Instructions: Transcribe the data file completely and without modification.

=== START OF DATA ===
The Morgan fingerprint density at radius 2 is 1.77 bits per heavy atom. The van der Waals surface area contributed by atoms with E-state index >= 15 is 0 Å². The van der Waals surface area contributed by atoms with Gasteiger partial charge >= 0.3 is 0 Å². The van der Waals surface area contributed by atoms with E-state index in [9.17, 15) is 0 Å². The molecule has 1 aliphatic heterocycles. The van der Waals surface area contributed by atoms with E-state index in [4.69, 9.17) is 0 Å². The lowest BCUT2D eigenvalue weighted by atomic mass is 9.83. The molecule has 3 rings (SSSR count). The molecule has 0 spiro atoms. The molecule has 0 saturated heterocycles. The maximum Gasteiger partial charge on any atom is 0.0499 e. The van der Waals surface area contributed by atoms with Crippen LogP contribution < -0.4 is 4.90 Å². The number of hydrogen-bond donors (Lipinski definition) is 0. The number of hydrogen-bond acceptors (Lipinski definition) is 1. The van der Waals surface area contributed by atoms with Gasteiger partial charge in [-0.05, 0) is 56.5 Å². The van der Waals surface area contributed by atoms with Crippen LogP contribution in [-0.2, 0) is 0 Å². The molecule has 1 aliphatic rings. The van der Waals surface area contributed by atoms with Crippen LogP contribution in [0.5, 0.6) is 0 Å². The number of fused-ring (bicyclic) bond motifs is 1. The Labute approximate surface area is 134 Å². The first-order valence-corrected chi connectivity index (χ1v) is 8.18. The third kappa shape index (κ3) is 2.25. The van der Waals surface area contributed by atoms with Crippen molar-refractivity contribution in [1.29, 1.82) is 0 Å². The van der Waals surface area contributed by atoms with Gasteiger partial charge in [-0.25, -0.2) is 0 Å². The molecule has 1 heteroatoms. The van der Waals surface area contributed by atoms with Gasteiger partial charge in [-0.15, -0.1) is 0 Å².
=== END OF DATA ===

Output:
The Morgan fingerprint density at radius 2 is 1.77 bits per heavy atom. The van der Waals surface area contributed by atoms with E-state index >= 15 is 0 Å². The van der Waals surface area contributed by atoms with Gasteiger partial charge >= 0.3 is 0 Å². The van der Waals surface area contributed by atoms with E-state index in [9.17, 15) is 0 Å². The molecule has 1 aliphatic heterocycles. The van der Waals surface area contributed by atoms with E-state index in [4.69, 9.17) is 0 Å². The lowest BCUT2D eigenvalue weighted by atomic mass is 9.83. The molecule has 3 rings (SSSR count). The molecule has 0 spiro atoms. The molecule has 0 saturated heterocycles. The maximum Gasteiger partial charge on any atom is 0.0499 e. The van der Waals surface area contributed by atoms with Crippen LogP contribution < -0.4 is 4.90 Å². The number of hydrogen-bond donors (Lipinski definition) is 0. The number of hydrogen-bond acceptors (Lipinski definition) is 1. The van der Waals surface area contributed by atoms with Gasteiger partial charge in [-0.05, 0) is 56.5 Å². The van der Waals surface area contributed by atoms with Crippen LogP contribution in [-0.2, 0) is 0 Å². The molecule has 1 aliphatic rings. The van der Waals surface area contributed by atoms with Crippen LogP contribution in [0.5, 0.6) is 0 Å². The number of fused-ring (bicyclic) bond motifs is 1. The Labute approximate surface area is 134 Å². The first-order valence-corrected chi connectivity index (χ1v) is 8.18. The third kappa shape index (κ3) is 2.25. The van der Waals surface area contributed by atoms with Crippen molar-refractivity contribution in [1.29, 1.82) is 0 Å². The van der Waals surface area contributed by atoms with Gasteiger partial charge in [-0.25, -0.2) is 0 Å². The molecule has 1 heteroatoms. The van der Waals surface area contributed by atoms with Gasteiger partial charge in [-0.15, -0.1) is 0 Å².